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We all lead busy lives these days and for most of us, there’s just no time to go to the local gym or take part in organised sports…particularly if families and children are involved!And for many people, the thought of any type of sport or sweaty training session is horrific!

If you’re looking to lose weight and get a bit fitter, then there’s a tendency to think about diets and calories before exercise. In fact the role of exercise is often misunderstood in the whole “keep fit and slim” process. After all, most of us probably feel we “rush about” enough to be able to tick the “Do you get enough exercise” box. So what’s the answer?

The British Heart Foundation recommends that to maintain their health, adults needs to take part in 150 minutes of moderate intensity activity every week – but evidence suggests that only 1 in 20 people actually meet this recommended level of activity (Ref 1 below).

What is “moderate intensity activity”? The best answer for this is brisk walking…walking that makes your breathing and heart rate increase a bit. Cycling or swimming would produce the same result. So if you walk the dog briskly every day for 20 minutes, then you will be exceeding the recommendation. If you take part in any team sport, or go to the gym regularly, or cycle/walk to work, then you are probably doing enough.

However, if you are one of those people who doesn’t get enough exercise (and apparently there is over 12 million people in this category), either because you perceive you don’t have time, or you hate the idea of gyms or sports, then you should not throw in the towel!

The first thing to realise is that exercise IS good for you and the really good news is that evidence (Ref 2) shows that the MOST significant health and clinical benefits are gained by an inactive person who is doing no physical activity starting to do even a little. The risk of a range of chronic conditions and associated financial costs are cut when this new activity is started, even if it falls short of the recommended guidelines.

What does this mean exactly? It means that if you currently do no exercise, you will gain the MOST benefit by just starting!

The second thing is to understand how good exercise is for you and how good it will make you feel! Keeping the body active will make it work more efficiently and will reduce the risk of a whole list of chronic illnesses and premature death. It will make you sleep better, reduce your stress levels and make you feel ALIVE. Ask anyone who does exercise and they will tell you its effects.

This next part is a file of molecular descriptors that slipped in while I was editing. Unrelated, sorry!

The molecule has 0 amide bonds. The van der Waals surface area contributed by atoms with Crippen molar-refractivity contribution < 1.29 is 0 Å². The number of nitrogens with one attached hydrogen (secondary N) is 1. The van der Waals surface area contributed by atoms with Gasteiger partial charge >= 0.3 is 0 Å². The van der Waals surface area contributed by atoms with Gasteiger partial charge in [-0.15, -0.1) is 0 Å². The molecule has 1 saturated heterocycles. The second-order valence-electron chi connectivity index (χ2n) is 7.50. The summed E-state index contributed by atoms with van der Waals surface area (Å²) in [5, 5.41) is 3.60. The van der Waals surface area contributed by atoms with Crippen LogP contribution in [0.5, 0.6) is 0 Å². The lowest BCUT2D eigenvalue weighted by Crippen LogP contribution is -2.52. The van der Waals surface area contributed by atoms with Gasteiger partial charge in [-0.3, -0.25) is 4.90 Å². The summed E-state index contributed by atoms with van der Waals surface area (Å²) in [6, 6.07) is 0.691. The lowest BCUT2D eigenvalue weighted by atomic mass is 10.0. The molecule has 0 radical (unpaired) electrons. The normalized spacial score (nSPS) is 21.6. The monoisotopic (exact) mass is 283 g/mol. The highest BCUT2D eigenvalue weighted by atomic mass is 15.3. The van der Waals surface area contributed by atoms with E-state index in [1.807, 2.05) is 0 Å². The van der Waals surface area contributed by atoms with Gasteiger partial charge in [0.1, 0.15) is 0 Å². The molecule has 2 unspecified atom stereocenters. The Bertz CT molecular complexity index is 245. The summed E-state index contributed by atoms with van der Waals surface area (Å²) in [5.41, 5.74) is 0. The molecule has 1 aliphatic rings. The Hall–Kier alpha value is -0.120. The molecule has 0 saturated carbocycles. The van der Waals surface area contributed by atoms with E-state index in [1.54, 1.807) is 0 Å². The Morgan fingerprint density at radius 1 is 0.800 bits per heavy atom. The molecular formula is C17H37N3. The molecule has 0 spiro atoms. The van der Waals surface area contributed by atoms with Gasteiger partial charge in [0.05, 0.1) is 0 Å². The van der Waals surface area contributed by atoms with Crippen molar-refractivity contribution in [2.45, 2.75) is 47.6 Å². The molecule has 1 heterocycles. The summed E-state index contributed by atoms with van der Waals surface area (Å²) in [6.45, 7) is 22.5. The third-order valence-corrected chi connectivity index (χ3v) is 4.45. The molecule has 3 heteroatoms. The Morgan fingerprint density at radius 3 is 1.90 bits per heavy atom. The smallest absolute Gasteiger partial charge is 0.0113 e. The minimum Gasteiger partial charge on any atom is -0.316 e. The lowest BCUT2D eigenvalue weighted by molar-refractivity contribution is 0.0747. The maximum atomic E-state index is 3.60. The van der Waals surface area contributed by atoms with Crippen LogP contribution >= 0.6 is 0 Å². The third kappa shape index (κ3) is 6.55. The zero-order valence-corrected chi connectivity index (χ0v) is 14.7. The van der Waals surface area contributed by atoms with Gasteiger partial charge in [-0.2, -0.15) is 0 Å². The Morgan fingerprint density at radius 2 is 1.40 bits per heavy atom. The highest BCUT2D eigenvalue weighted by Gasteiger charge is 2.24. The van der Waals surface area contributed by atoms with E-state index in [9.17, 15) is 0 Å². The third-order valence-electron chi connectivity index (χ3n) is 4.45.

The third thing to grasp is that doing a bit of exercise won’t mean you’ll lose a load of weight! The human body has to do an enormous amount of work to burn off calories and, unless you are training for a marathon, a brisk walk won’t counter the calorie intake of a muffin and cappuccino! However, getting the body working more efficiently and more active, will help in the whole weight reduction process.

So what to do?

Once you have made up your mind to become more active (and, as we’ve seen, there are some very good reasons to do so), then you have to change little things in your life to allow this to happen. New In 90 tells you exactly how to do this on a daily basis via its app, but here are a few suggestions:

  1. Never sit still for more than an hour. Get up, walk around, do some exercises or stretches. And, when you ARE in a chair, sit up straight with your tummy tucked in.
  2. Take every opportunity to walk, and walk briskly. Even if you do only 10 mins per day, this will be a good step forward. Everyone can find 10 mins here and there…waiting for your child to come out of school, get off the bus one stop earlier, park the car further away from work or go out for a walk after dinner before settling down to watch TV. It may mean 10 mins less viewing time, but think of how good you’ll feel!
  3. Always take the stairs instead of a lift and always walk up escalators.
  4. Use every opportunity to do small exercises. Remember, every little helps. Use your “dead” time…whilst you are brushing your teeth, do it with your legs slightly bent; hold in your tummy and pull your shoulders back when you are standing in a queue; do some stretches or light exercises when watching TV…if you really analyse your day, you’ll find the time to do it!

And don’t forget that exercise and activity IS addictive. Once you start, you’ll find it not only becomes easier to do things that were hard to begin with, but you’ll start to MISS it if you can’t do it for any reason! And that’s when things start to get interesting!

Good luck!

The New In 90 team

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